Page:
This is where we see that yes, the Aerohead is designed with triathletes in mind.

“Shielded helmets are fastest, but warmer,” Zaffke said. “That’s no big deal for time trialists doing a short prologue, but for triathletes, it’s a big, big deal.”

Giro put to use its heat retention/dispersal tool, affectionately called the “Therminator.” The company created a head form that can be heated with thermal couples. With winds driven to mimic 22mph, Giro is able to test how (and if) a helmet actually cools the head form, and where on the head it cools.

Beyond the four vents in the Aerohead MIPS (two fore, two aft), Giro uses the RocLoc Air Fit system, with suspends the retention device system from the helmet, keeping the head off the polystyrene and allowing air to flow over (and cool) the head.

The result? Giro says the Aerohead MIPS (with vents) cools 14.3 percent better than the Air Attack Shield by comparison.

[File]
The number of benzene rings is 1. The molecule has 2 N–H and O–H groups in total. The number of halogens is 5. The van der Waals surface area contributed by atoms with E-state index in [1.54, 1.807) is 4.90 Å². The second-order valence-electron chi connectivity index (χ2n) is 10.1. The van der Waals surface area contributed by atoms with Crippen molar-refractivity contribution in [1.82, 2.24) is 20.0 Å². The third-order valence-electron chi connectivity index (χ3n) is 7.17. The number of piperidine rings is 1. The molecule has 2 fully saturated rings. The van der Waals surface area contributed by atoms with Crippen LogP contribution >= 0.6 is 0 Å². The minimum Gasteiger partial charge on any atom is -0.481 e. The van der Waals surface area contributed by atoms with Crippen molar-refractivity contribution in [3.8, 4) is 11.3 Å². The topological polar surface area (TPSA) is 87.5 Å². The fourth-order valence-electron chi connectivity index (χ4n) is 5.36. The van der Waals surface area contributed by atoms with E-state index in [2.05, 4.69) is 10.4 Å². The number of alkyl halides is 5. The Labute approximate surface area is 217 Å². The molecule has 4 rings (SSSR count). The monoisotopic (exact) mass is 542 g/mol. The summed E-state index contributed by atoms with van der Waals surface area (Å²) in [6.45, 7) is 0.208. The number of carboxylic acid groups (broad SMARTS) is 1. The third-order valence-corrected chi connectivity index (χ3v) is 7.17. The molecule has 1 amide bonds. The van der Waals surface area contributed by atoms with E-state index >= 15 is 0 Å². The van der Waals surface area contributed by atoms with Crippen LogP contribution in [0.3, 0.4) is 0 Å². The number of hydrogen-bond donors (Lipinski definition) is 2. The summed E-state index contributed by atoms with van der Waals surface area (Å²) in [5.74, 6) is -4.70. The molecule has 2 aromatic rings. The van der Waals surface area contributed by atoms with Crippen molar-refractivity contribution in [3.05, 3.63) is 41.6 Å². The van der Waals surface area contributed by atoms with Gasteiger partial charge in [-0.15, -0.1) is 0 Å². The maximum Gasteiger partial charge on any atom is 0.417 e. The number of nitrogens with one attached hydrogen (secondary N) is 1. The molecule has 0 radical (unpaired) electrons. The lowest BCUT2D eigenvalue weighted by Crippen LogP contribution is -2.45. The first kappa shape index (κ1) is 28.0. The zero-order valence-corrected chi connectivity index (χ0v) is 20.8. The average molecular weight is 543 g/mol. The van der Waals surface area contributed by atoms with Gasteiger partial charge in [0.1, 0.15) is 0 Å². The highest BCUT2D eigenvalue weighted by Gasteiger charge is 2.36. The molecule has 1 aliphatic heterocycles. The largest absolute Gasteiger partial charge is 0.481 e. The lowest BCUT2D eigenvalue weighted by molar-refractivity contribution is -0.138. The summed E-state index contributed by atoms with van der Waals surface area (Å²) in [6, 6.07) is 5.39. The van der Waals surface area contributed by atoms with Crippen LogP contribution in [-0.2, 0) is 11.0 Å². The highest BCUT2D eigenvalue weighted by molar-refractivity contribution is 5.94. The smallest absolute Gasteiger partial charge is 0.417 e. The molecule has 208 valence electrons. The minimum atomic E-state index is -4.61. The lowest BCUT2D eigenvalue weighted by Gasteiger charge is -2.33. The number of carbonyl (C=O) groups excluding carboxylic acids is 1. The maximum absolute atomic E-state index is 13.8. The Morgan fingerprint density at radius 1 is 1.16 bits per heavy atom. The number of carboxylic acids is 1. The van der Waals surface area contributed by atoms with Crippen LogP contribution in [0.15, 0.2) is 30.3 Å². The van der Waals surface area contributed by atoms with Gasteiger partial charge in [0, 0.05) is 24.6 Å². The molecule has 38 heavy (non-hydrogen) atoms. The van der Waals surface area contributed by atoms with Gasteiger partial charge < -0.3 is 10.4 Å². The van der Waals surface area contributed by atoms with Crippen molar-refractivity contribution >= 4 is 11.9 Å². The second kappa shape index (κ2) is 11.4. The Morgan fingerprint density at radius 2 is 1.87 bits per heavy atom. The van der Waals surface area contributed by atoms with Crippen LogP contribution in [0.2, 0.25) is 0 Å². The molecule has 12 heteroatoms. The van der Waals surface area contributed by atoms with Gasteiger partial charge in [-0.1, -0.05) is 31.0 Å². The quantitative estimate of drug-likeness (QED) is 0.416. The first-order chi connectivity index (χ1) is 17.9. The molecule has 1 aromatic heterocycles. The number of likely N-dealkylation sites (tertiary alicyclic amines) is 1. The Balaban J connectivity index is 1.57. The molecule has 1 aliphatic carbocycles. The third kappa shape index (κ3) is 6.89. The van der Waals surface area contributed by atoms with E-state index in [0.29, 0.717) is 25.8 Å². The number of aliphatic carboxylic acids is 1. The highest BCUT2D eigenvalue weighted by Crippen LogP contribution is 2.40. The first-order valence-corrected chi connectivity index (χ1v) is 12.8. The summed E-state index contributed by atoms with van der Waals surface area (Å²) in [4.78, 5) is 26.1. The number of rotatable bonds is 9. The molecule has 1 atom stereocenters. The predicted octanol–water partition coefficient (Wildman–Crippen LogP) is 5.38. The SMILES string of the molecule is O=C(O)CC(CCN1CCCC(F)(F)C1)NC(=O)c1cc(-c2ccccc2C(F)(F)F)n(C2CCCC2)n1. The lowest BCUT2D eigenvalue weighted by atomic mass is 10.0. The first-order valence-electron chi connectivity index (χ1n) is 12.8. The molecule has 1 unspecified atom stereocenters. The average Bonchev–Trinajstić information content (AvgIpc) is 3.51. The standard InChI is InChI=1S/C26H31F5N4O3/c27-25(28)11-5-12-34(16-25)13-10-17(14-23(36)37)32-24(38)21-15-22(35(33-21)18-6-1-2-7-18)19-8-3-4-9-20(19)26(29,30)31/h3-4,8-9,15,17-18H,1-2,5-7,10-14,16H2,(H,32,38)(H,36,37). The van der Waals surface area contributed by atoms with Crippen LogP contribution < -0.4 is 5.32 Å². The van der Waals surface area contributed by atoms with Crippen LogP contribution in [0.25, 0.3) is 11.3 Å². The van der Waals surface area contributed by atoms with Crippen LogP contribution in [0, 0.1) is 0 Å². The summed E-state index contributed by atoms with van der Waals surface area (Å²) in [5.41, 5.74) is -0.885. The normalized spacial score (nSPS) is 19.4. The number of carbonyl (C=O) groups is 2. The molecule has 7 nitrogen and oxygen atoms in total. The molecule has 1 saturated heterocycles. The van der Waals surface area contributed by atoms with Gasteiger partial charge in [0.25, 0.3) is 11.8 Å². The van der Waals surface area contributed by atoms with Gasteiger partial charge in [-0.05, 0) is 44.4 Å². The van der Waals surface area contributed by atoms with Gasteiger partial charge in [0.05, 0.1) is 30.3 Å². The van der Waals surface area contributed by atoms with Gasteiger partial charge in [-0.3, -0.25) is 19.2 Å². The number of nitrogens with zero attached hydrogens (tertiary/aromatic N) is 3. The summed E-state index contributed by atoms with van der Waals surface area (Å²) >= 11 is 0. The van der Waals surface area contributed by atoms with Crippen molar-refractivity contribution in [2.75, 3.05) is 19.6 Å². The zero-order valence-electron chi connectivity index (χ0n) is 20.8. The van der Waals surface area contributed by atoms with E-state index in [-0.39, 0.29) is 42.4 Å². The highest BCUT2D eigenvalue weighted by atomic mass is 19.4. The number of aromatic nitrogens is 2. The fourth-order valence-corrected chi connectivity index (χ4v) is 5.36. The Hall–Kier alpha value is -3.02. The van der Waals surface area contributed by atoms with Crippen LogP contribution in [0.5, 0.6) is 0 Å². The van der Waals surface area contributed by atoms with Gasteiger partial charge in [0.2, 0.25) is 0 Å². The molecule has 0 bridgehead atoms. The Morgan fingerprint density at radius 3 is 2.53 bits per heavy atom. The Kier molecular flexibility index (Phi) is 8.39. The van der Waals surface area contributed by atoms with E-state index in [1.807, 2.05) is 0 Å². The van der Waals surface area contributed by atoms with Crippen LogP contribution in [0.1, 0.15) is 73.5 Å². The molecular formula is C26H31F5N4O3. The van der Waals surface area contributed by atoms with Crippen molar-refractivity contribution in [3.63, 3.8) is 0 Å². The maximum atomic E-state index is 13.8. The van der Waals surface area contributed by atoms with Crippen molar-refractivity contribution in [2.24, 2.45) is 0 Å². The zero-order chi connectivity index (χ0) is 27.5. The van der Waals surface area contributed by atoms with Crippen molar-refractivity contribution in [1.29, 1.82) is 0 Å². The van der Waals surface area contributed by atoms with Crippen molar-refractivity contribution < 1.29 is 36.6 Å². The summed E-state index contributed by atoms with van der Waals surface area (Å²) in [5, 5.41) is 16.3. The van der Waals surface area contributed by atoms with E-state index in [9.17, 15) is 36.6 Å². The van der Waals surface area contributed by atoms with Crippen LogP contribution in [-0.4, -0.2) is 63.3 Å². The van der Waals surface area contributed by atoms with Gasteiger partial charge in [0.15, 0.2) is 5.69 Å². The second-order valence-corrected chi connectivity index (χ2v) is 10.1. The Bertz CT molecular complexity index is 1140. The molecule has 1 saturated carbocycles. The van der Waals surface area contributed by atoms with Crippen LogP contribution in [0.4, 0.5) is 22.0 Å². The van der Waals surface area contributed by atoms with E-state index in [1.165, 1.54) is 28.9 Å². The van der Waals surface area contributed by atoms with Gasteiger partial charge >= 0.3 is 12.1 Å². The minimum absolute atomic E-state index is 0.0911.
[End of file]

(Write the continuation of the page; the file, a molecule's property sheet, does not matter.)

So what about that awesome pair of Oakleys or Smith shades your sponsored athletes simply must run? Weston said Giro has been testing some product. “We have ear covers that give athletes that option, Weston said, “and in that case, the drawback isn’t that much.”



Giro will offer differing CE helmets for Europe versus the CPSC version approved for use in the United States, with a difference in polystyrene density, Zaffke says.



Giro says Aerohead MIPS will definitively be available in August. Aerohead Ultimate MIPS is a bit more open, calling for a “fall” release.



First, props to Giro for being the first brand employ MIPS in its triathlon helmets. There’s zero downside to making a helmet safer, so why wouldn’t you? Even if there is an upcharge, it’s a price we’d all pay anyway if the situation arose where we’d need it. Chapeau, Giro.

Giro provided the small crew of scribes an Aerohead MIPS to test on the last third of a three-hour ride around San Diego’s North County, with that third mostly on a flat to rolling to climbing section from Encinitas to La Jolla.

Fit is as you would expect from any other Giro helmet; true, no hotspots. Nothing to notice, so nothing to report. Flipping the visor into and out of position was easy with one hand on the bars; the magnet strength is such that there’s no long searching for the magnetic connection; the attraction will nearly take the visor out of your hand and fix it in place as soon as it’s close.